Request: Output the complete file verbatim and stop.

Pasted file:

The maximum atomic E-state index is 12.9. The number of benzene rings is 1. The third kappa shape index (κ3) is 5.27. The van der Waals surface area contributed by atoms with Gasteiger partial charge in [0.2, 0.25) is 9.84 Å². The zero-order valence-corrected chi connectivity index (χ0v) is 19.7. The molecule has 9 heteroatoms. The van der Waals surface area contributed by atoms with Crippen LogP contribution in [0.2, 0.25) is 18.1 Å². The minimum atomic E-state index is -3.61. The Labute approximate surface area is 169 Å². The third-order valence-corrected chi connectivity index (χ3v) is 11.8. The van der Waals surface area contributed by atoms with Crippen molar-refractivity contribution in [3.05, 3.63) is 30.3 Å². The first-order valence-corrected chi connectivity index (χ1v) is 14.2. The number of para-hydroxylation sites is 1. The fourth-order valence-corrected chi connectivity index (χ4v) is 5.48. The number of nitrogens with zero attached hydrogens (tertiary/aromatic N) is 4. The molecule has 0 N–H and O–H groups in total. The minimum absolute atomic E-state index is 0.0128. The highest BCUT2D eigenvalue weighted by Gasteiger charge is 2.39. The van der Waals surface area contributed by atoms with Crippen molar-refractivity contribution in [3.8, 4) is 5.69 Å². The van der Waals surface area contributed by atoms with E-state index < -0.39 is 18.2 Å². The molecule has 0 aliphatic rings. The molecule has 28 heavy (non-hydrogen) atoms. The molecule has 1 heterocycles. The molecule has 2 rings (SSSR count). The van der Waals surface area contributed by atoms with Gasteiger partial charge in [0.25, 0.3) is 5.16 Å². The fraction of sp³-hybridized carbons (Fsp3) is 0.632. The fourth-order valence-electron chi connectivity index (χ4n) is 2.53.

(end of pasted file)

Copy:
The maximum atomic E-state index is 12.9. The number of benzene rings is 1. The third kappa shape index (κ3) is 5.27. The van der Waals surface area contributed by atoms with Gasteiger partial charge in [0.2, 0.25) is 9.84 Å². The zero-order valence-corrected chi connectivity index (χ0v) is 19.7. The molecule has 9 heteroatoms. The van der Waals surface area contributed by atoms with Crippen LogP contribution in [0.2, 0.25) is 18.1 Å². The minimum atomic E-state index is -3.61. The Labute approximate surface area is 169 Å². The third-order valence-corrected chi connectivity index (χ3v) is 11.8. The van der Waals surface area contributed by atoms with Crippen molar-refractivity contribution in [3.05, 3.63) is 30.3 Å². The first-order valence-corrected chi connectivity index (χ1v) is 14.2. The number of para-hydroxylation sites is 1. The fourth-order valence-corrected chi connectivity index (χ4v) is 5.48. The number of nitrogens with zero attached hydrogens (tertiary/aromatic N) is 4. The molecule has 0 N–H and O–H groups in total. The minimum absolute atomic E-state index is 0.0128. The highest BCUT2D eigenvalue weighted by Gasteiger charge is 2.39. The van der Waals surface area contributed by atoms with Crippen molar-refractivity contribution in [3.8, 4) is 5.69 Å². The van der Waals surface area contributed by atoms with E-state index < -0.39 is 18.2 Å². The molecule has 0 aliphatic rings. The molecule has 28 heavy (non-hydrogen) atoms. The molecule has 1 heterocycles. The molecule has 2 rings (SSSR count). The van der Waals surface area contributed by atoms with Gasteiger partial charge in [0.25, 0.3) is 5.16 Å². The fraction of sp³-hybridized carbons (Fsp3) is 0.632. The fourth-order valence-electron chi connectivity index (χ4n) is 2.53.